But I’ve never been a fan of “secret” ingredients, and Willow Tree is full of ’em, so my task was to make something that was as good as Willow Tree, with known ingredients. I got close…real close! As always, I use pastured chicken and organic veggies when possible. And since I use chicken breasts only, I found that boiling the breasts in stock instead of water keeps the meat more flavorful.

Another option: I like to roast a whole chicken, devouring the dark meat, then using the breast meat for the chicken salad. I use the carcass and scraps for chicken stock. Nothing goes to waste!

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1.5 lbs boneless skinless chicken breasts
4 pints salt-free chicken stock (I use home-made)
1/2 cup mayonnaise (I live on Hellman’s)
1/4 cup finely chopped celery
2 tablespoons finely chopped Vidalia onion
1 teaspoon light brown sugar
1/2 teaspoon salt
1/8 teaspoon granulated garlic
1/8 teaspoon black pepper

Heat the chicken stock in a large pot. Bring it to a boil and add the chicken breasts. Bring it to a boil again, then simmer uncovered for about 7 minutes.

Turn the heat off, cover the pot with a lid, and let the breasts sit in the pot for 10 minutes to cool a bit. After 10 minutes, remove the breasts to a cutting board. Save the chicken stock for another use, like soup. (See below.)

Meanwhile, in a large bowl, combine the mayonnaise, celery, onion, brown sugar, granulated garlic, salt and pepper. Mix them thoroughly to combine.

When the chicken has cooled, shred or chop the breast meat into bite-sized pieces and then transfer it into the bowl with the mayonnaise mixture. Mix thoroughly and chill before serving.

I love my chicken salad on a Martin’s Long Roll.

 

BONUS: I don’t waste the chicken stock left over in the pot. I chop some carrots, celery and onion and throw them in there. I reserve some of the chicken breast meat–just a bit–and throw it in there, too. I add a little salt and pepper, and a pinch of dried Bouquet Garni. I bring it to a boil, then reduce the heat to a simmer and cook until the veggies are al dente. Pasta or potatoes optional. Makes an awesome chicken soup!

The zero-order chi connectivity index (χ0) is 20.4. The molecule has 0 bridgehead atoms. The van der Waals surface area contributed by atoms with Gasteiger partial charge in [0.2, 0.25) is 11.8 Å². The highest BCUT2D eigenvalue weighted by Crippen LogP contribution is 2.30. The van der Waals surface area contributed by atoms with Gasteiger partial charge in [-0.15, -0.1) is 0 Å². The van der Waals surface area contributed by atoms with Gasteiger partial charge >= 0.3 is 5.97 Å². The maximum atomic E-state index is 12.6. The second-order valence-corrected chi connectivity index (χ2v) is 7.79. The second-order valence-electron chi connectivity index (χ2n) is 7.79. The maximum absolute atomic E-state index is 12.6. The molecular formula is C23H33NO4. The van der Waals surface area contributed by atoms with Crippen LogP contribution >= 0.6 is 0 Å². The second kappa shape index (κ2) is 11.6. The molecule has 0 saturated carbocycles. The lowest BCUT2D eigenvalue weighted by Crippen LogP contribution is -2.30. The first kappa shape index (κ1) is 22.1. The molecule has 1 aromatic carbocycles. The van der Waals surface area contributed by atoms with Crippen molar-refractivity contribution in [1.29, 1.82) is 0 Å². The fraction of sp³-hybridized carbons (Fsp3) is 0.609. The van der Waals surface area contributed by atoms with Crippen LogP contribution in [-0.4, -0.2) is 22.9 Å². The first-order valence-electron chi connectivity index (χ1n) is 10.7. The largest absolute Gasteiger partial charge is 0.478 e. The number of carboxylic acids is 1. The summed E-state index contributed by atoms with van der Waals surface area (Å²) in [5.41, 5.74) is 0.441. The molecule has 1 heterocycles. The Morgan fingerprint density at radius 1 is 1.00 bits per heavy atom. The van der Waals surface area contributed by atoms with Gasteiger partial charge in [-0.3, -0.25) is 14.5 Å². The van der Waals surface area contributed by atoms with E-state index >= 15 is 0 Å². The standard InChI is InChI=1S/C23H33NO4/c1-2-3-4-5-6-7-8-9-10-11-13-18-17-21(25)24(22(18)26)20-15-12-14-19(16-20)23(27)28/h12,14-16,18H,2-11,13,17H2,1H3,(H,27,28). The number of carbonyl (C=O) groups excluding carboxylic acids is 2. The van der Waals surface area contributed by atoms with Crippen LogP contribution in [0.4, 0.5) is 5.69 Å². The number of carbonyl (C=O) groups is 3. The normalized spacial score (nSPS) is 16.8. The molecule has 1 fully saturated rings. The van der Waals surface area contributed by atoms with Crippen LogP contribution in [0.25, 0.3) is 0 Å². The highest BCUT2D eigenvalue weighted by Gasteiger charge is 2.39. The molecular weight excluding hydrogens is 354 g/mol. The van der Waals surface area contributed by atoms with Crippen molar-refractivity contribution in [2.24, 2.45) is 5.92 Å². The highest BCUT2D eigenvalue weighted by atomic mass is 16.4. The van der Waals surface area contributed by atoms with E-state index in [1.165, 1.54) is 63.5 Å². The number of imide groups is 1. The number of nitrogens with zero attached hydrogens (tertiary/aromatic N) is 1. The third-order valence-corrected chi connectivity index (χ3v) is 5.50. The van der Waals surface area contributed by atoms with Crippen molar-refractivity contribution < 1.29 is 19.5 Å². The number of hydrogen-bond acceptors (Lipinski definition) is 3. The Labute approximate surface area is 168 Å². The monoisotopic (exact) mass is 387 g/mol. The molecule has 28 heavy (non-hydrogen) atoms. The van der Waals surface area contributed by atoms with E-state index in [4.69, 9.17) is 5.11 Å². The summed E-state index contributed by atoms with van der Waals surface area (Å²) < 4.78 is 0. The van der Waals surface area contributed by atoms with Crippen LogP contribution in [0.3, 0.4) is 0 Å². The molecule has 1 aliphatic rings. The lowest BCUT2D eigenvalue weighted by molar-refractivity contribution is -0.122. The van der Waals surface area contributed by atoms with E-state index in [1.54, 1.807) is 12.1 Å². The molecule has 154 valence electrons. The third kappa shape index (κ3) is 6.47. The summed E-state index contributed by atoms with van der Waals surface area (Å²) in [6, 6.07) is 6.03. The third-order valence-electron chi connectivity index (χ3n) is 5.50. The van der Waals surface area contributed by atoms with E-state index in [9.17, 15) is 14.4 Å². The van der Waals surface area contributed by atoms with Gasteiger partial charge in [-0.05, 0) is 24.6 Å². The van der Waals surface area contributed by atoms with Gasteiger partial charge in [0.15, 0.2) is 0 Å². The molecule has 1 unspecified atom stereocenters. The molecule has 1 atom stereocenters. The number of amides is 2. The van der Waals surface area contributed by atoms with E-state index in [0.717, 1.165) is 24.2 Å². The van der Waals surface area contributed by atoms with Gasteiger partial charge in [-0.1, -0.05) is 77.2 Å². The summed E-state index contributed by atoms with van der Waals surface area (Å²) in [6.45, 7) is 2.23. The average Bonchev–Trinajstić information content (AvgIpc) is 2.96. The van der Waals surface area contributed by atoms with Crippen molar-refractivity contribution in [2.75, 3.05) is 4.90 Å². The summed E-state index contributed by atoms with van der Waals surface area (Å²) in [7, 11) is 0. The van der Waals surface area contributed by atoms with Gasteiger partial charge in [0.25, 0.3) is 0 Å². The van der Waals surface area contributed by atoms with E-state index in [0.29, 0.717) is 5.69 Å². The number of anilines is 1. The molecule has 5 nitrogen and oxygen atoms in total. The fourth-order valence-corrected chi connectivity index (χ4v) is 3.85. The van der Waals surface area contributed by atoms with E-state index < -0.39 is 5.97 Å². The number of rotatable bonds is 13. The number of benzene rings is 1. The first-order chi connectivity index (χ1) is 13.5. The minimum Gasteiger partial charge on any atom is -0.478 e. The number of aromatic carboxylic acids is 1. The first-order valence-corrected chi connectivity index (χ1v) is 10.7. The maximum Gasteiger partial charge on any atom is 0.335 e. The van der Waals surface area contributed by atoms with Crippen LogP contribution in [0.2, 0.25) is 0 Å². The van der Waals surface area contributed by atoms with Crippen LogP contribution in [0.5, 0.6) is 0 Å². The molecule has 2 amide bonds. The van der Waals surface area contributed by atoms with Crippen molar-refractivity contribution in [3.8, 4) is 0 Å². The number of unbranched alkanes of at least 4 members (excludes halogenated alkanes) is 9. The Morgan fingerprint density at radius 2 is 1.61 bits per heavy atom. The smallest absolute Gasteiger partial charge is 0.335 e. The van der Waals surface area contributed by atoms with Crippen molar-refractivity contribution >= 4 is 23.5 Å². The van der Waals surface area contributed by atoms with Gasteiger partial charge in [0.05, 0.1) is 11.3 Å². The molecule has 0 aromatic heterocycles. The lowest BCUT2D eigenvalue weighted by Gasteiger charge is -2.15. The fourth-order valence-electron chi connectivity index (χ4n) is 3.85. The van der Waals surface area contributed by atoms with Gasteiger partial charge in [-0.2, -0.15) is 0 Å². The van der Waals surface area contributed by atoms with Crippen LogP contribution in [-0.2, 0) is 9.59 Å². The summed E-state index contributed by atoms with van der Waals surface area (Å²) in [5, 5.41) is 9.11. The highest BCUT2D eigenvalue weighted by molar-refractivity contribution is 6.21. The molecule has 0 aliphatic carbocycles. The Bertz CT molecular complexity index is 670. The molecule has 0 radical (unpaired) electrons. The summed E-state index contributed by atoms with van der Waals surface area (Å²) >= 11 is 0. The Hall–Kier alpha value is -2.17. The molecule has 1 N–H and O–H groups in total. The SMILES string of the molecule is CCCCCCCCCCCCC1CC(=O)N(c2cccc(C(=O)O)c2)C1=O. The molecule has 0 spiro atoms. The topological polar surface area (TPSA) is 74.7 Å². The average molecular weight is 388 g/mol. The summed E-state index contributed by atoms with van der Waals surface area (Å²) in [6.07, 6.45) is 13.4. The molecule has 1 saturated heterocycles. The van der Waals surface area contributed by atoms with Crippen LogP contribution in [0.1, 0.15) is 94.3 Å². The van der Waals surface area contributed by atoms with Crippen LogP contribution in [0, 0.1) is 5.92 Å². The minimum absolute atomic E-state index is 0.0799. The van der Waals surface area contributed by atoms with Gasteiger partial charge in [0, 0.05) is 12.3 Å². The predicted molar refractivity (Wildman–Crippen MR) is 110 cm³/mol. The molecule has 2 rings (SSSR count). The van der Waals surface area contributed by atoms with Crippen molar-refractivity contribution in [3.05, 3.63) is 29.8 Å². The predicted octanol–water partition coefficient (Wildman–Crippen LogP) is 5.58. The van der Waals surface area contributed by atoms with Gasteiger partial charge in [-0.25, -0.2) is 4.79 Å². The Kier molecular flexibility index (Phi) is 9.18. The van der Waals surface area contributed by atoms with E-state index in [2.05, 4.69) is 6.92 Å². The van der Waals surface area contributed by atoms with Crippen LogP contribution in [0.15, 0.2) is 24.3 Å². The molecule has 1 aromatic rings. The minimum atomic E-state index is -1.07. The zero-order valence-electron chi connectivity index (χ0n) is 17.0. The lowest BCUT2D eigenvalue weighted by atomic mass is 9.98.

If you want to freeze the soup, I would leave the potatoes or pasta out, adding them only when reheating the frozen soup. That keeps them from getting mushy.

This is a rich, delicious, and unusual surf-and-turf, using wild Texas boar (I got it as a gift!) and locally caught Rhode Island scallops. Wild boar is an ingredient usually only found online, so substituting pork belly, which you can find at your local butcher shop, is a great alternative.

 

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For the pork belly…
3 lbs. fresh pork belly
salt and pepper
1–2 tablespoons leaf lard or olive oil
1 carrot, coarsely chopped
1 celery stalk, coarsely chopped
1 onion, roughly chopped
1 fennel bulb, quartered
2 sprigs fresh thyme
1 teaspoon black peppercorns
4 cups beef stock
1 cup hard cider or apple juice

Pre-heat the oven to 350.

Season the belly with salt and pepper. On medium-high heat, melt the leaf lard, then sear the meat on all sides in an oven-proof pot big enough to hold it in one layer. Add the carrot, celery, onion, fennel, thyme and peppercorns and continue cooking for another 5 minutes, until caramelized.

Add the beef stock and the cider. Cover the pot with a lid or seal it with aluminum foil, and braise the belly in the oven for 3 hours, until tender.

Remove the pot from the oven, carefully remove the pork belly, and put it on a plate. Cover it with foil. If you’re cooking earlier in the day, you can place the belly in the fridge at this point.

Strain the leftover braising liquid from the pot and discard the vegetables and thyme. Skim off the excess fat. If you’re starting this dish earlier in the day, you can put this liquid in the fridge and the fat will harden, making it easier to remove.

 

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For the glaze…
braising liquid, strained
1 tablespoon espresso
1 tablespoon honey

In a small saucepan, reduce the brazing liquid by half, then add the espresso and honey. Cook a few more minutes until the sauce thickens. When it coats the back of a spoon, it’s ready. Set it aside.

For the scallops…
Fresh scallops
salt and pepper

When you’re ready to serve, heat a pan on high heat with a little more leaf lard. Cut the belly into equal pieces and sear them on all sides for about a minute. Place the scallops in the same pan, seasoning with salt and pepper, and sear them on both sides, being careful not to overcook them.

To serve, place the belly on a plate. Top it with a scallop or two. Drizzle the glaze over the top. Season with Fleur de Sel or other finishing salt and serve it immediately.

Before every St. Patty’s Day, supermarkets are full of packages of processed corned beef in preparation for the big celebration. But, interestingly, corned beef isn’t really an authentic Irish dish.

The phrase “corned beef” was coined by the British, and although the Irish were known for their corned beef throughout Europe in the 17th century, beef was far too expensive for the Irish themselves to eat and all of it was exported to other countries. Owning a cow in Ireland was a sign of wealth, and the Irish used theirs for dairy products, not beef.

The Irish ate pork, and a lot of it, because it was cheap to raise pigs, and they traditionally prepared something like Canadian bacon to celebrate St. Patrick’s Day in Ireland.